True Lithuania

Grand Duchy of Lithuania ethnic relations (1253-1569)

Grand Duchy of Lithuania largely peacefully expanded southwards and eastwards to become the largest country in Medieval Europe, ruling Ukrainians and Belarusians. However, being pagan, Lithuanians were also outcasts of Europe, having German crusades launched against them. Wishing to end such a situation and "modernize", Lithuanians sought to cooperate with nations such as Poles and Germans, adopting some of their cultural and economic practices and/or allowing their immigration.

Lithuanian-Belarusian/Ukrainian relations (1253-1569). Lithuanians expanded their country into Belarusian and Ukrainian lands by peaceful means, such as marriages. There was no animosity between these groups. While it was understood that the leaders of Lithuania are Lithuanians - i.e. the Pagan, later Catholic nation - Belarusians/Ukrainians also had a fair share of influence as well. Lithuanians who were sent to rule Slavic lands would learn to speak Belarusian/Ukrainian and often adopt the Orthodox faith. Moreover, as Lithuanians had no written language prior to their annexations of Belarus and Ukraine, they have adopted a Slavic language (together with Latin) for literary purposes. Ordinary people were not expected to adapt their faiths anytime.

Expansion of the Grand Duchy of Lithuania into the Belarusian/Ukrainian areas, superimposed on modern European state boundaries. ©Augustinas Žemaitis.

Lithuanian-German relations (1253-1569). Medieval Germans were a large restless nation that has expanded eastwards. One major goal was to spread Christianity: Germans have established military orders aimed at conquering then-pagan Lithuania, and these centuries of Lithuanian-German battles are still well remembered in Lithuania (as a result, Germans conquered Western Lithuania that later became known as Lithuania Minor). However, much of the German "expansion" was peaceful, as German traders and craftsmen migrated into Lithuanian-ruled cities. Tolerant and mostly rural Lithuanians sought to (l)earn as much as possible from the well-established German urban culture. Thus German city laws were copied by Lithuanian cities, while German traders were allowed to operate Christian churches in Vilnius and Kaunas even while Lithuania was still pagan.

Battle of Žalgiris (Grunewald), 1410. Lithuanians and Poles have decisively defeated the German knights. From then on, the Lithuanian-German boundary stood firm for hundreds of years. On its western side (Lithuania Minor) the German overlords had many Lithuanian peasant subjects. On its eastern side, Lithuanian overlords had some German merchant subjects.

Lithuanian-Polish relations (1253-1569). Lithuanians and Poles were neighboring nations sharing some enemies, leading to much cooperation. Eventually (1386), Lithuanian grand duke Jogaila (Polish: Jagiello) was crowned as a king of Poland, establishing a joint dynasty and even more contact. While Poland was smaller in size, it was more Western in culture. Wishing to integrate into the "framework of Europe" and end the devastating wars against German orders, Lithuanians chose to adopt Western practices such as Christianity, administration, and heraldry. These practices generally came to Lithuania in their Polish variants, leading the formerly pagan Lithuanian high society to become outwardly somewhat similar to their peers from Poland.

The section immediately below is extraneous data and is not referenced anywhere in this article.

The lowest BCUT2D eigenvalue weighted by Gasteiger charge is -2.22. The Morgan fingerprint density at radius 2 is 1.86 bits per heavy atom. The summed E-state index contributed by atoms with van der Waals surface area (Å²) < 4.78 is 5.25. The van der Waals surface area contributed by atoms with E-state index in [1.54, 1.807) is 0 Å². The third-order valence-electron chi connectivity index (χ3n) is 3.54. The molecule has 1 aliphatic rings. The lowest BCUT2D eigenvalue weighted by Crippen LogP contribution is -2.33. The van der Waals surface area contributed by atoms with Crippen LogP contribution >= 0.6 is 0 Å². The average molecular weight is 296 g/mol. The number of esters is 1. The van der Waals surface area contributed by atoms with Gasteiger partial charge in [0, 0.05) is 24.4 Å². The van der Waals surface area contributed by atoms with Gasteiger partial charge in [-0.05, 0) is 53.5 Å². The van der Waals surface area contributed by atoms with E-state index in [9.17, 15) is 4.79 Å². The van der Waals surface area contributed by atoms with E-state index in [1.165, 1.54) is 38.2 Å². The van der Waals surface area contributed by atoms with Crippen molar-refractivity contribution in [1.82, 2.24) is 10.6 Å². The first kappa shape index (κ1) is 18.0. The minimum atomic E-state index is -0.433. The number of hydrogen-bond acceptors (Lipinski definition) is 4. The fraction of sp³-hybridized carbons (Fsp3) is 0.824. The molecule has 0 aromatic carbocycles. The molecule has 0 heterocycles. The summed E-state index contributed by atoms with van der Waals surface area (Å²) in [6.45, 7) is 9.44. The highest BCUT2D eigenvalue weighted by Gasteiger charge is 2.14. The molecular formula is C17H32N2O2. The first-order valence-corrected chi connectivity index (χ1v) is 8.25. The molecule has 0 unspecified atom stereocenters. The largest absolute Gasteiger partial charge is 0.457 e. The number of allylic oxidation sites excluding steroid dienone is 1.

Lithuanian-Jewish relations (1253-1569). After grand duke Gediminas invited western craftsmen and merchants to Lithuania, the first Jews arrived. Afterward, Lithuanian rulers granted numerous privileges for Jews, giving them a special status that made them "free people" rather than the property of local nobles (as most non-noble Lithuanians were at the time). In general, Lithuanian leaders saw Jews as useful for the economy, while Lithuanian peasants intermingled little with Jews.

One of the letters of Gediminas that invited foreign craftsmen into Lithuania. ©Augustinas Žemaitis.

Lithuanian-Turkic relations (1253-1569). By the 15th century Lithuanians have conquered Turkic lands (modern-day southern Ukraine). Grand Duke Vytautas the Great brought local populations of Tatars and Karaims from there to Lithuania. Typically, they lived in separate districts and towns. Each minority at the time had its own role; while Karaims were town dwellers like Jews, Tatars were generally expected to serve in the military like the Lithuanian nobility. Both groups were allowed to continue professing their faiths, erecting kenessas, and mosques.

A wooden Tatar mosque in Raižiai, one of the traditionally Tatar villages. While this particular mosque has been constructed in 19th century, the unique Lithuanian Tatar style has been likely continuously used since the times Tatars arrived. ©Augustinas Žemaitis.

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